- The Washington Times - Wednesday, June 27, 2001

TRENTON, N.J. A mayor who had garnered little backing from the Republican establishment received an outpouring of support from the party's heaviest hitters after winning New Jersey's GOP gubernatorial nomination.
Among Bret Schundler's well-wishers was President Bush, who called to congratulate the Jersey City mayor last night following his surprise defeat of former Rep. Bob Franks. At his victory party were national party Chairman Jim Gilmore and former GOP vice presidential nominee Jack Kemp.
"They said we could never win, but you didn't believe them did you?" Mr. Schundler, a conservative who opposes abortion and supports gun ownership, said to cheering supporters he called the "Schundler Army."
With 99 percent of precincts reporting, Schundler had 57 percent of the votes, or 190,008, to Mr. Franks' 43 percent, or 140,795.
Mr. Schundler's victory sets the stage for a closely watched November race against Democrat Jim McGreevey, the mayor of suburban Woodbridge who nearly defeated former Gov. Christie Whitman in 1997.
New Jersey voters have a national reputation for being ticket-splitting moderates and they will have a clear ideological choice come November.
"He's going to be painted as conservative, and they'll be right," Mr. Kemp said of Mr. Schundler. "He's conservative in his values and progressive in his ideas."
Mr. Schundler, 42, an Evangelical Christian who studied at Harvard, opposes abortion in any case. He spent nearly two years building a network of conservative groups and single-issue supporters.
Mr. Schundler wants to reform public education by offering school choice, tuition vouchers and tax credits for parents of students in private schools. He also opposes the state's $8.6 billion plan to build new schools in poor districts. On gun control, Mr. Schundler says he would support a proposal to allow people to carry concealed weapons.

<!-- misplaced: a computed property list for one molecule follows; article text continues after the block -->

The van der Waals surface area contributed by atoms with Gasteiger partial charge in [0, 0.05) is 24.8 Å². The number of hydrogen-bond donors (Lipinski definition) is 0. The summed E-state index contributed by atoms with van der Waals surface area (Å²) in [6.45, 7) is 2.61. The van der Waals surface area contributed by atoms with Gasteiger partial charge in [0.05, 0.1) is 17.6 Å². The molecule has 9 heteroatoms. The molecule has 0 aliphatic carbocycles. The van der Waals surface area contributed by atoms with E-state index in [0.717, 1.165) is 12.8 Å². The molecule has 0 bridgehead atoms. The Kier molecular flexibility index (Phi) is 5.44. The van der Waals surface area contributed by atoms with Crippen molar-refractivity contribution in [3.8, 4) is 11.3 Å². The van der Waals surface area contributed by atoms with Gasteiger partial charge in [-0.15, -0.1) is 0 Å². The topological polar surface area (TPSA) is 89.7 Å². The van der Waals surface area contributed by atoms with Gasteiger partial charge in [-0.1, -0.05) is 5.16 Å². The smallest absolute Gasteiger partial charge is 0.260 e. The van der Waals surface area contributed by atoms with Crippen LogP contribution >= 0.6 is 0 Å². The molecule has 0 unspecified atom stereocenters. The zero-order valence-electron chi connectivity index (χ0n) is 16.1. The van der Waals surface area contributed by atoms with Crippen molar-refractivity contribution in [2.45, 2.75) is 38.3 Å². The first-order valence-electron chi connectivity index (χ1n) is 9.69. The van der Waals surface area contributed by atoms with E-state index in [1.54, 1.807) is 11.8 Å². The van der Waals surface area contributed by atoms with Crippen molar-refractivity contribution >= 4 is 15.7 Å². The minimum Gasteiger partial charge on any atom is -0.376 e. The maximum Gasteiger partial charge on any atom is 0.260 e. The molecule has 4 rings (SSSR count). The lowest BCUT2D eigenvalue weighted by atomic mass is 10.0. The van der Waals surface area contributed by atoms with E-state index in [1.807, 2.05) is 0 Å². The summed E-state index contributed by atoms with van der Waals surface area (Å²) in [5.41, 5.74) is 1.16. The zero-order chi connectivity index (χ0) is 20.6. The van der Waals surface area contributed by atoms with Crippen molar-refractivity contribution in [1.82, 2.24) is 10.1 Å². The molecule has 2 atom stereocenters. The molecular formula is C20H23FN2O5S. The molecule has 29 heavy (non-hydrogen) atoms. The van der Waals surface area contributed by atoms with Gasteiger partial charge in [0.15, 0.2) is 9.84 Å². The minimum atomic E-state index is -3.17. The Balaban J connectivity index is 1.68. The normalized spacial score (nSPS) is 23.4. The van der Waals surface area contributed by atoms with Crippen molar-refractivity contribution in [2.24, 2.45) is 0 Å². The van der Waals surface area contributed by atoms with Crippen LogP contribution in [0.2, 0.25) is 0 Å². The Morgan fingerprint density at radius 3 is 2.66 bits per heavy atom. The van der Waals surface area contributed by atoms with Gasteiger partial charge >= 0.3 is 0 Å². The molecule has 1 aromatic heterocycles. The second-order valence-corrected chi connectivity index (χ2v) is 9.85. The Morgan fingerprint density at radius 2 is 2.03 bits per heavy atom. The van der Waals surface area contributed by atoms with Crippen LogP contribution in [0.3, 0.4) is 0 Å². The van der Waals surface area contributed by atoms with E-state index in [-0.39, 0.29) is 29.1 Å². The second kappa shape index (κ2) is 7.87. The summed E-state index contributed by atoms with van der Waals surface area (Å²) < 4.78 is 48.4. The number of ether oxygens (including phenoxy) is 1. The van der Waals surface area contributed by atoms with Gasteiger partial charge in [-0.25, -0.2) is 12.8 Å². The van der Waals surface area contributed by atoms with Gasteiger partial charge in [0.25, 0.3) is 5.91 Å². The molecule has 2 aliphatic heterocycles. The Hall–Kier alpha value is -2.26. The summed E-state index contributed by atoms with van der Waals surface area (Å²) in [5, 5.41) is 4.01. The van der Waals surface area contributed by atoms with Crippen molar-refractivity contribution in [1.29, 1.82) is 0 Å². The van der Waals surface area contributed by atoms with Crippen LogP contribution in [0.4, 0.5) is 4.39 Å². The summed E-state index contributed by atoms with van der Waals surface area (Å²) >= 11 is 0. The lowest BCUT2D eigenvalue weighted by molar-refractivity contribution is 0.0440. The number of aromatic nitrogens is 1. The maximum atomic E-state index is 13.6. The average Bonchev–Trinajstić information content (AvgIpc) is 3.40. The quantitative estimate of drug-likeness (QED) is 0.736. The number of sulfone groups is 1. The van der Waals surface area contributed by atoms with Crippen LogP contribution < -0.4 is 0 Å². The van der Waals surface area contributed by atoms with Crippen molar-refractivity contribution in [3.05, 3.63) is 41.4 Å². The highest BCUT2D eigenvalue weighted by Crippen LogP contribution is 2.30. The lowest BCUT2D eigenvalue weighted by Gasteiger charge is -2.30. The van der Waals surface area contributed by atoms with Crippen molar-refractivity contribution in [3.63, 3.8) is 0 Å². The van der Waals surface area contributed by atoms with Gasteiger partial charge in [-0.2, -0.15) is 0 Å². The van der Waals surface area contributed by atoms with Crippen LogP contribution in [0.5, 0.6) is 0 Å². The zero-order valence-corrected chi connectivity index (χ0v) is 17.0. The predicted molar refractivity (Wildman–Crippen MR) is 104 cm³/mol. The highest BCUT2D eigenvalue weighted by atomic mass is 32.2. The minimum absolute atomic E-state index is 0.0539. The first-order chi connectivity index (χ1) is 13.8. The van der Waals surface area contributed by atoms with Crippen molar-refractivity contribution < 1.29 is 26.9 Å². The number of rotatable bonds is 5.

Before the primary, some Republican Party figures had said that a Schundler victory could hand the governor's office to the Democrats and destroy the GOP in politically moderate New Jersey.
Mr. Franks, 49, had the backing of nearly all county Republican chairmen and sought to portray Schundler as a far-right extremist.
The same internal battle between social conservatives and centrists is being fought by Republicans in several states, including Virginia, the only other state with a governor's race this year.
Mr. McGreevey, 43, the grandson of Irish immigrants, handily beat a little-known opponent for the nomination in a state where Democrats outnumber Republicans 25 percent to 19 percent and the remaining 56 percent of independents are largely moderate.
He supports abortion rights, and says he wouldn't repeal any of the state's restrictions on gun ownership.
"After eight years of failed leadership that has brought us staggering debt, increased property taxes, waste and mismanagement, it is time for a new era of accountability," McGreevey said yesterday.
Preliminary results showed nearly 26 percent of eligible voters cast ballots in yesterday's primary, the highest for a governor's primary since 1981.
Mr. Franks resigned from the House to run for the Senate last year, losing to Democrat Jon Corzine, a former investment banker who spent a record-shattering total of more than $60 million.
Mr. Franks, who served in Congress for four terms, said he would likely no longer hold public office. He promised to back Mr. Schundler.
"Only by working together can we defeat Jim McGreevey in November and keep our Republican majority in the state Senate and state Assembly," Franks said.
He did not join the race until April, after acting Gov. Donald DiFrancesco withdrew over critical news coverage of his business dealings. Mr. DiFrancesco became governor when Ms. Whitman left to join the Bush administration as head of the Environmental Protection Agency.

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